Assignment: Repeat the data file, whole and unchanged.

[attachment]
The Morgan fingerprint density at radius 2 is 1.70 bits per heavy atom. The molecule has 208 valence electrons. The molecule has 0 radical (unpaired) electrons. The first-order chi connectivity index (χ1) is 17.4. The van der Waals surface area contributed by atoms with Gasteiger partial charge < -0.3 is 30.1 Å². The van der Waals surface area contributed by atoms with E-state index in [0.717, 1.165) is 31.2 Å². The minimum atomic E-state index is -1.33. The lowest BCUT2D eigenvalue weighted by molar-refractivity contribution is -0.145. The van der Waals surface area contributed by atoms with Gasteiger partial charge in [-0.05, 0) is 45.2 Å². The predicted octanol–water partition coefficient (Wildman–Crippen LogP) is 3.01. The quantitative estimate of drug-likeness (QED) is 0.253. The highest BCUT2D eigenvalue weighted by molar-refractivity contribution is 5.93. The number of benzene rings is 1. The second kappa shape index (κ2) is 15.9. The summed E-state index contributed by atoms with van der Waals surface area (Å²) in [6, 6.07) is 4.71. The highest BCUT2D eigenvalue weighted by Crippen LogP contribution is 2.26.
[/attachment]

The Morgan fingerprint density at radius 2 is 1.70 bits per heavy atom. The molecule has 208 valence electrons. The molecule has 0 radical (unpaired) electrons. The first-order chi connectivity index (χ1) is 17.4. The van der Waals surface area contributed by atoms with Gasteiger partial charge < -0.3 is 30.1 Å². The van der Waals surface area contributed by atoms with E-state index in [0.717, 1.165) is 31.2 Å². The minimum atomic E-state index is -1.33. The lowest BCUT2D eigenvalue weighted by molar-refractivity contribution is -0.145. The van der Waals surface area contributed by atoms with Gasteiger partial charge in [-0.05, 0) is 45.2 Å². The predicted octanol–water partition coefficient (Wildman–Crippen LogP) is 3.01. The quantitative estimate of drug-likeness (QED) is 0.253. The highest BCUT2D eigenvalue weighted by molar-refractivity contribution is 5.93. The number of benzene rings is 1. The second kappa shape index (κ2) is 15.9. The summed E-state index contributed by atoms with van der Waals surface area (Å²) in [6, 6.07) is 4.71. The highest BCUT2D eigenvalue weighted by Crippen LogP contribution is 2.26.